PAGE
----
To sum up the results thus far, abstract learning seems possible in a novel two-choice task where the task involves a prospective memory component. However, much less learning or even no learning at all was observed otherwise, possibly since the task demands were too light. Nonetheless, we currently cannot reach decisive conclusions regarding the nature of learning. Many possibilities remain, including that without the NEXT task, learning was obscured by the easier conditions, or that a different learning process took place in both conditions. Furthermore, our conclusions remain limited given that thus far, statistical inference was based on averaged data across blocks, and that it was not based on an explicit learning model. To address these limitations, we turned to mixed-modeling, containing both fixed and random effects. Such an approach would possibly allow us to account for the individual variance and extract specific learning parameters in the different conditions.
In order to test whether different learning processes took place in the different conditions, we first aimed to select the most suitable learning model for the task at hand. According to the power law (Logan, 1992):
Where RT is the reaction time, P is the amount of practice received (or the number of mini-blocks in our task), yf is the asymptote that indicates the limit of performance, α is the learning rate and (y0-yf) is the difference between initial (y0) and final performance (yf) (Logan, 1992); i.e., the learning rate is highest at the beginning of training, and it becomes gradually slower as training proceeds.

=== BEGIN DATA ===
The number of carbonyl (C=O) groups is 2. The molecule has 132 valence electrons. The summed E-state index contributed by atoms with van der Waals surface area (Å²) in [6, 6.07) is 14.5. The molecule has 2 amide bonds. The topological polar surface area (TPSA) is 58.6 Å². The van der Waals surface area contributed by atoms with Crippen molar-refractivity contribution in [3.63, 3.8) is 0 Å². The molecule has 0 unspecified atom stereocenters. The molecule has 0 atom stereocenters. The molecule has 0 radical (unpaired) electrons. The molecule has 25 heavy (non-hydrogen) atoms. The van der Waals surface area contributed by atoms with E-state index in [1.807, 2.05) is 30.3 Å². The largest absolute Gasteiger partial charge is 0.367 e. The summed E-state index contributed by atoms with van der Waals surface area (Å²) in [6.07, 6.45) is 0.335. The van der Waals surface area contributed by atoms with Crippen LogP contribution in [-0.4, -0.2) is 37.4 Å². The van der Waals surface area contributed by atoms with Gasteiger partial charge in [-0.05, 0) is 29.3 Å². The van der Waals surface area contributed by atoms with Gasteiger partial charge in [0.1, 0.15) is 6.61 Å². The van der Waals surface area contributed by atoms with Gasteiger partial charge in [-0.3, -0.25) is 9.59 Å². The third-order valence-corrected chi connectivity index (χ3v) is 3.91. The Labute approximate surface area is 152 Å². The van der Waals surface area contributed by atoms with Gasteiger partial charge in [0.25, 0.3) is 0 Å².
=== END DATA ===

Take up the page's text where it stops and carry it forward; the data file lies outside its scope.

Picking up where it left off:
The power law of practice was considered ubiquitous for speeded tasks. However, it was later suggested that relative to averaged data, in individual fitting, there is not enough evidence that the power function provides better fit than an exponential decay function (Heathcote et al., 2000). Eventually, Heathcote et al. demonstrated that an exponential decay function provides a better fit when considering individual-level data. Thus, we turned to understand learning by fitting Heathcote et al.’s model:
For the purpose of modeling, we pooled participants across experiments to maximize statistical power. Specifically, for the “with NEXT” condition, we pooled Experiment 1, and the “with NEXT” conditions from Experiments 3 and 4. The “without NEXT” condition was formed by pooling the respective condition from Experiments 2 and 3.
We adopted a model-comparison approach, whereby the exponential decay function would be compared with other models. First, the linear model was selected as the null model, assuming a constant learning rate throughout the experiment. Second, we opted to test whether a mixed model (involving individual differences in parameter values) would have an advantage over a fixed model (without these individual differences). We also designed several models, such that each model involves a different set of free parameters. Comparing between these models allowed us to test the necessity of each free parameter.